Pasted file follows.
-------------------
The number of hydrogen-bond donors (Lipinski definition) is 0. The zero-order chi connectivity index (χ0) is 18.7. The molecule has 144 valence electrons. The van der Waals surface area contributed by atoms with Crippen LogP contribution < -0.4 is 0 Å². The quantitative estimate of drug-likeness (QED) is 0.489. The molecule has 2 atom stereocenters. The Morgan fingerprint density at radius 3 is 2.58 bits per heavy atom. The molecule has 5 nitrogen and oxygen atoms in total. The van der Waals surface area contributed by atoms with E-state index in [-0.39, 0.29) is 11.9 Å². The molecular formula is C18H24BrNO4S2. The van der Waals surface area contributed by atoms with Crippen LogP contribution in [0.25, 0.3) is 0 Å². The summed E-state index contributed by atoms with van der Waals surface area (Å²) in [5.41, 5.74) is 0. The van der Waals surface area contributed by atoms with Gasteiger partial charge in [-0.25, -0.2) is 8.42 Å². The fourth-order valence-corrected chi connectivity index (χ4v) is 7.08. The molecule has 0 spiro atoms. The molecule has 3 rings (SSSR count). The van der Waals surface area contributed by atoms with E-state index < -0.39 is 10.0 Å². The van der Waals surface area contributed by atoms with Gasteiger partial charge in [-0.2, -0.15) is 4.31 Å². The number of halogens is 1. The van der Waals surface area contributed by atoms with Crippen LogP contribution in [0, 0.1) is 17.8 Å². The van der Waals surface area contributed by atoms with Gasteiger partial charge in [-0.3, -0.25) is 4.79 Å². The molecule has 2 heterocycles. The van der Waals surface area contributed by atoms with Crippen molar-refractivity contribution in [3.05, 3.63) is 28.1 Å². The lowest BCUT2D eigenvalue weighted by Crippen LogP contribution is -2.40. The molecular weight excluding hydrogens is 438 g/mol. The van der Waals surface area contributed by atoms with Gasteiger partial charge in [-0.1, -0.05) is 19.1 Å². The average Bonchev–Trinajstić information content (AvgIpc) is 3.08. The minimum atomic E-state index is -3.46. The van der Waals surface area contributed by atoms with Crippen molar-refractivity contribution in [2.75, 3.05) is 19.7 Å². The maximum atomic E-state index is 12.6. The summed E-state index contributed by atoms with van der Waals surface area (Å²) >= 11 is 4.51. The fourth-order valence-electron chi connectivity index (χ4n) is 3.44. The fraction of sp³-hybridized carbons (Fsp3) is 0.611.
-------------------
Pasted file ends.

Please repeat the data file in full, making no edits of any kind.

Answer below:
The number of hydrogen-bond donors (Lipinski definition) is 0. The zero-order chi connectivity index (χ0) is 18.7. The molecule has 144 valence electrons. The van der Waals surface area contributed by atoms with Crippen LogP contribution < -0.4 is 0 Å². The quantitative estimate of drug-likeness (QED) is 0.489. The molecule has 2 atom stereocenters. The Morgan fingerprint density at radius 3 is 2.58 bits per heavy atom. The molecule has 5 nitrogen and oxygen atoms in total. The van der Waals surface area contributed by atoms with E-state index in [-0.39, 0.29) is 11.9 Å². The molecular formula is C18H24BrNO4S2. The van der Waals surface area contributed by atoms with Crippen LogP contribution in [0.25, 0.3) is 0 Å². The summed E-state index contributed by atoms with van der Waals surface area (Å²) in [5.41, 5.74) is 0. The van der Waals surface area contributed by atoms with Gasteiger partial charge in [-0.25, -0.2) is 8.42 Å². The fourth-order valence-corrected chi connectivity index (χ4v) is 7.08. The molecule has 0 spiro atoms. The molecule has 3 rings (SSSR count). The van der Waals surface area contributed by atoms with E-state index < -0.39 is 10.0 Å². The van der Waals surface area contributed by atoms with Gasteiger partial charge in [-0.2, -0.15) is 4.31 Å². The number of halogens is 1. The van der Waals surface area contributed by atoms with Crippen LogP contribution in [0, 0.1) is 17.8 Å². The van der Waals surface area contributed by atoms with Gasteiger partial charge in [-0.3, -0.25) is 4.79 Å². The molecule has 2 heterocycles. The van der Waals surface area contributed by atoms with Crippen molar-refractivity contribution in [3.05, 3.63) is 28.1 Å². The lowest BCUT2D eigenvalue weighted by Crippen LogP contribution is -2.40. The molecular weight excluding hydrogens is 438 g/mol. The van der Waals surface area contributed by atoms with Gasteiger partial charge in [-0.1, -0.05) is 19.1 Å². The average Bonchev–Trinajstić information content (AvgIpc) is 3.08. The minimum atomic E-state index is -3.46. The van der Waals surface area contributed by atoms with Crippen molar-refractivity contribution in [2.75, 3.05) is 19.7 Å². The maximum atomic E-state index is 12.6. The summed E-state index contributed by atoms with van der Waals surface area (Å²) >= 11 is 4.51. The fourth-order valence-electron chi connectivity index (χ4n) is 3.44. The fraction of sp³-hybridized carbons (Fsp3) is 0.611.